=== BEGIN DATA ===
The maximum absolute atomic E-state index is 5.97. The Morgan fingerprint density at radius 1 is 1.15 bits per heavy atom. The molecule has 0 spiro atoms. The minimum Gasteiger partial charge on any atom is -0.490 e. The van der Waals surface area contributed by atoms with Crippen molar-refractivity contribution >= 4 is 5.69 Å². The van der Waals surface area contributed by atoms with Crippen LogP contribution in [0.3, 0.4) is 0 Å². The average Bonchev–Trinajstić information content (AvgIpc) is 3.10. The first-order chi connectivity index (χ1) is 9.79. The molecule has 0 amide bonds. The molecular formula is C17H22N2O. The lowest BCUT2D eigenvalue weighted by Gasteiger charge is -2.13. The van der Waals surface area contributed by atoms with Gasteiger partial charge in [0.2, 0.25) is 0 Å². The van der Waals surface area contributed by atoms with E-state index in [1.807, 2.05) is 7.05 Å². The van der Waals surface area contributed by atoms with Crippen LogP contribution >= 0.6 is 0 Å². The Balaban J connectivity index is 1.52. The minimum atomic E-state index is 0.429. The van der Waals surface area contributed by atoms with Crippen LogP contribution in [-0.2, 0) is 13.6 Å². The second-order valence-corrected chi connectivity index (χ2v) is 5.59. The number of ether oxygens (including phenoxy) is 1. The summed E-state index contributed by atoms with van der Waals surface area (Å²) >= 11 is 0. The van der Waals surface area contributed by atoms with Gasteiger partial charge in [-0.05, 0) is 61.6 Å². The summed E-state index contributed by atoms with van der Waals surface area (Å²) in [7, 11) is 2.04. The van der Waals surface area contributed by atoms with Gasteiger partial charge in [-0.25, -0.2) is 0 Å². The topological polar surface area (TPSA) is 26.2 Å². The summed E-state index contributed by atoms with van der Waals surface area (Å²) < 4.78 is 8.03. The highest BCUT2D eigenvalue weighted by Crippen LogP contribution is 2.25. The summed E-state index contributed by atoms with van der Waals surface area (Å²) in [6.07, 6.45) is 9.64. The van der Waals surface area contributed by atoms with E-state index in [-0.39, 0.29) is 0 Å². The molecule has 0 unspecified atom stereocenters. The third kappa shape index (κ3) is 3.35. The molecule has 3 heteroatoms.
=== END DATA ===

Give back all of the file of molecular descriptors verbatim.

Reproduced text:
The maximum absolute atomic E-state index is 5.97. The Morgan fingerprint density at radius 1 is 1.15 bits per heavy atom. The molecule has 0 spiro atoms. The minimum Gasteiger partial charge on any atom is -0.490 e. The van der Waals surface area contributed by atoms with Crippen molar-refractivity contribution >= 4 is 5.69 Å². The van der Waals surface area contributed by atoms with Crippen LogP contribution in [0.3, 0.4) is 0 Å². The average Bonchev–Trinajstić information content (AvgIpc) is 3.10. The first-order chi connectivity index (χ1) is 9.79. The molecule has 0 amide bonds. The molecular formula is C17H22N2O. The lowest BCUT2D eigenvalue weighted by Gasteiger charge is -2.13. The van der Waals surface area contributed by atoms with Gasteiger partial charge in [0.2, 0.25) is 0 Å². The van der Waals surface area contributed by atoms with E-state index in [1.807, 2.05) is 7.05 Å². The van der Waals surface area contributed by atoms with Crippen LogP contribution >= 0.6 is 0 Å². The Balaban J connectivity index is 1.52. The minimum atomic E-state index is 0.429. The van der Waals surface area contributed by atoms with Crippen LogP contribution in [-0.2, 0) is 13.6 Å². The second-order valence-corrected chi connectivity index (χ2v) is 5.59. The number of ether oxygens (including phenoxy) is 1. The summed E-state index contributed by atoms with van der Waals surface area (Å²) >= 11 is 0. The van der Waals surface area contributed by atoms with Gasteiger partial charge in [-0.05, 0) is 61.6 Å². The summed E-state index contributed by atoms with van der Waals surface area (Å²) in [7, 11) is 2.04. The van der Waals surface area contributed by atoms with Gasteiger partial charge in [-0.25, -0.2) is 0 Å². The topological polar surface area (TPSA) is 26.2 Å². The summed E-state index contributed by atoms with van der Waals surface area (Å²) < 4.78 is 8.03. The highest BCUT2D eigenvalue weighted by Crippen LogP contribution is 2.25. The summed E-state index contributed by atoms with van der Waals surface area (Å²) in [6.07, 6.45) is 9.64. The van der Waals surface area contributed by atoms with E-state index in [-0.39, 0.29) is 0 Å². The molecule has 0 unspecified atom stereocenters. The third kappa shape index (κ3) is 3.35. The molecule has 3 heteroatoms.